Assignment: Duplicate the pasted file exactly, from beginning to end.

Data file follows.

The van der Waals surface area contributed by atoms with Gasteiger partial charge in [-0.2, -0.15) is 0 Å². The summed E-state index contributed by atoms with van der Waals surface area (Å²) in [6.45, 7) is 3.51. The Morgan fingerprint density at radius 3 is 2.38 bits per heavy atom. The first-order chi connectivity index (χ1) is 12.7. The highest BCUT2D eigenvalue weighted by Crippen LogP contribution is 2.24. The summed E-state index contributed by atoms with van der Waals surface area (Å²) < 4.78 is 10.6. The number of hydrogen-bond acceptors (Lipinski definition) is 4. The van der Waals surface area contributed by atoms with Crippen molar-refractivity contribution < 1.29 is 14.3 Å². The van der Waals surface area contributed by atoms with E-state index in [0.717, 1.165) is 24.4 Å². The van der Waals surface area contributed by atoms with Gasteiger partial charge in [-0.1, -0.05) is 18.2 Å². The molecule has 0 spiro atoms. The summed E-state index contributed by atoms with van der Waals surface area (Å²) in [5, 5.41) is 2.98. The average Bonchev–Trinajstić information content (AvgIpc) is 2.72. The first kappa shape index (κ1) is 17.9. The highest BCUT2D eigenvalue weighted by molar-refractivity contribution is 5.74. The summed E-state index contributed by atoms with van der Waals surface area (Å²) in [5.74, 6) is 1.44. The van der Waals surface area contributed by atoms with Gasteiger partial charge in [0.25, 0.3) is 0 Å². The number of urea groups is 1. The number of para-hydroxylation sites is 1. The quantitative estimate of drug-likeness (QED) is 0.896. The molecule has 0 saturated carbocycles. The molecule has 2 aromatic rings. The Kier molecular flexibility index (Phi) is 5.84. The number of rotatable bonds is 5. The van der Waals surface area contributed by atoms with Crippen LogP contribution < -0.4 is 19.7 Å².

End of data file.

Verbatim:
The van der Waals surface area contributed by atoms with Gasteiger partial charge in [-0.2, -0.15) is 0 Å². The summed E-state index contributed by atoms with van der Waals surface area (Å²) in [6.45, 7) is 3.51. The Morgan fingerprint density at radius 3 is 2.38 bits per heavy atom. The first-order chi connectivity index (χ1) is 12.7. The highest BCUT2D eigenvalue weighted by Crippen LogP contribution is 2.24. The summed E-state index contributed by atoms with van der Waals surface area (Å²) < 4.78 is 10.6. The number of hydrogen-bond acceptors (Lipinski definition) is 4. The van der Waals surface area contributed by atoms with Crippen molar-refractivity contribution < 1.29 is 14.3 Å². The van der Waals surface area contributed by atoms with E-state index in [0.717, 1.165) is 24.4 Å². The van der Waals surface area contributed by atoms with Gasteiger partial charge in [-0.1, -0.05) is 18.2 Å². The molecule has 0 spiro atoms. The summed E-state index contributed by atoms with van der Waals surface area (Å²) in [5, 5.41) is 2.98. The average Bonchev–Trinajstić information content (AvgIpc) is 2.72. The first kappa shape index (κ1) is 17.9. The highest BCUT2D eigenvalue weighted by molar-refractivity contribution is 5.74. The summed E-state index contributed by atoms with van der Waals surface area (Å²) in [5.74, 6) is 1.44. The van der Waals surface area contributed by atoms with Gasteiger partial charge in [0.25, 0.3) is 0 Å². The number of urea groups is 1. The number of para-hydroxylation sites is 1. The quantitative estimate of drug-likeness (QED) is 0.896. The molecule has 0 saturated carbocycles. The molecule has 2 aromatic rings. The Kier molecular flexibility index (Phi) is 5.84. The number of rotatable bonds is 5. The van der Waals surface area contributed by atoms with Crippen LogP contribution < -0.4 is 19.7 Å².